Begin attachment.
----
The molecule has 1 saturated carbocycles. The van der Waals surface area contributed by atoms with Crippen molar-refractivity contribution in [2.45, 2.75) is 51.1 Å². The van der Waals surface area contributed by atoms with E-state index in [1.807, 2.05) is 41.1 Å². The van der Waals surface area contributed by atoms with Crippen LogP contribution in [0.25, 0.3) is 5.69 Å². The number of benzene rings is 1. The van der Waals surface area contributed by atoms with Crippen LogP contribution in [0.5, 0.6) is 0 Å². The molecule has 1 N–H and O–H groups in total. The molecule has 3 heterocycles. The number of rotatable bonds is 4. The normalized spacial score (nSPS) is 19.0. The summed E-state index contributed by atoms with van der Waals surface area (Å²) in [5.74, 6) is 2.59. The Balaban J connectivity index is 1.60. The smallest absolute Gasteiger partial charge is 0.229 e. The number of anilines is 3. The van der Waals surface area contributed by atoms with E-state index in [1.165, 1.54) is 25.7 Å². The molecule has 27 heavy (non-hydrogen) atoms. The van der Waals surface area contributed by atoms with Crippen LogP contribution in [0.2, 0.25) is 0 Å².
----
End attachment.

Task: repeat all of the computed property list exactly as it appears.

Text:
The molecule has 1 saturated carbocycles. The van der Waals surface area contributed by atoms with Crippen molar-refractivity contribution in [2.45, 2.75) is 51.1 Å². The van der Waals surface area contributed by atoms with E-state index in [1.807, 2.05) is 41.1 Å². The van der Waals surface area contributed by atoms with Crippen LogP contribution in [0.25, 0.3) is 5.69 Å². The number of benzene rings is 1. The van der Waals surface area contributed by atoms with Crippen LogP contribution in [0.5, 0.6) is 0 Å². The molecule has 1 N–H and O–H groups in total. The molecule has 3 heterocycles. The number of rotatable bonds is 4. The normalized spacial score (nSPS) is 19.0. The summed E-state index contributed by atoms with van der Waals surface area (Å²) in [5.74, 6) is 2.59. The Balaban J connectivity index is 1.60. The smallest absolute Gasteiger partial charge is 0.229 e. The number of anilines is 3. The van der Waals surface area contributed by atoms with E-state index in [1.165, 1.54) is 25.7 Å². The molecule has 27 heavy (non-hydrogen) atoms. The van der Waals surface area contributed by atoms with Crippen LogP contribution in [0.2, 0.25) is 0 Å².